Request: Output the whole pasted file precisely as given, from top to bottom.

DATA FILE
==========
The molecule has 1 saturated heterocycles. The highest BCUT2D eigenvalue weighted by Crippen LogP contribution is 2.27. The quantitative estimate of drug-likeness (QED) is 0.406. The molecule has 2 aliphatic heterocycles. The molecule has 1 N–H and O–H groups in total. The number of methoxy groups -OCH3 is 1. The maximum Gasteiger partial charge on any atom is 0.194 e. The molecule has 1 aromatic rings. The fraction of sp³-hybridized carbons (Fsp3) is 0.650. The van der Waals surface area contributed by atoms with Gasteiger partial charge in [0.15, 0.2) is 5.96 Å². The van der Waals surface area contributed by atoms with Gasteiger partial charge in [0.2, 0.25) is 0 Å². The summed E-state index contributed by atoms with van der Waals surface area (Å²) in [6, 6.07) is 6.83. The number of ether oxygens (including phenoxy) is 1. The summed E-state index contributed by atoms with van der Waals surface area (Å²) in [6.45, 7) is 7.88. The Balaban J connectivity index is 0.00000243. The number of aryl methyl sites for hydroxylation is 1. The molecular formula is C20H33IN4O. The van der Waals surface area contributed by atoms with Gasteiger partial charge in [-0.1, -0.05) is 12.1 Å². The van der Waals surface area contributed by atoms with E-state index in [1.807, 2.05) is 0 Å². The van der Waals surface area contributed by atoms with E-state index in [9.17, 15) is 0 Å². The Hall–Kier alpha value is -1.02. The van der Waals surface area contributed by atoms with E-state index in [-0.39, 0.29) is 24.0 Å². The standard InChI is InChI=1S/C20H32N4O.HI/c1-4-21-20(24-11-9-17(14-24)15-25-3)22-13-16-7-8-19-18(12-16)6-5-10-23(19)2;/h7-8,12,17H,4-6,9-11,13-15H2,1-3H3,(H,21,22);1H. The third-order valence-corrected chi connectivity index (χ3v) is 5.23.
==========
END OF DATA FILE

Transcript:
The molecule has 1 saturated heterocycles. The highest BCUT2D eigenvalue weighted by Crippen LogP contribution is 2.27. The quantitative estimate of drug-likeness (QED) is 0.406. The molecule has 2 aliphatic heterocycles. The molecule has 1 N–H and O–H groups in total. The number of methoxy groups -OCH3 is 1. The maximum Gasteiger partial charge on any atom is 0.194 e. The molecule has 1 aromatic rings. The fraction of sp³-hybridized carbons (Fsp3) is 0.650. The van der Waals surface area contributed by atoms with Gasteiger partial charge in [0.15, 0.2) is 5.96 Å². The van der Waals surface area contributed by atoms with Gasteiger partial charge in [0.2, 0.25) is 0 Å². The summed E-state index contributed by atoms with van der Waals surface area (Å²) in [6, 6.07) is 6.83. The number of ether oxygens (including phenoxy) is 1. The summed E-state index contributed by atoms with van der Waals surface area (Å²) in [6.45, 7) is 7.88. The Balaban J connectivity index is 0.00000243. The number of aryl methyl sites for hydroxylation is 1. The molecular formula is C20H33IN4O. The van der Waals surface area contributed by atoms with Gasteiger partial charge in [-0.1, -0.05) is 12.1 Å². The van der Waals surface area contributed by atoms with E-state index in [1.807, 2.05) is 0 Å². The van der Waals surface area contributed by atoms with E-state index in [9.17, 15) is 0 Å². The Hall–Kier alpha value is -1.02. The van der Waals surface area contributed by atoms with E-state index in [-0.39, 0.29) is 24.0 Å². The standard InChI is InChI=1S/C20H32N4O.HI/c1-4-21-20(24-11-9-17(14-24)15-25-3)22-13-16-7-8-19-18(12-16)6-5-10-23(19)2;/h7-8,12,17H,4-6,9-11,13-15H2,1-3H3,(H,21,22);1H. The third-order valence-corrected chi connectivity index (χ3v) is 5.23.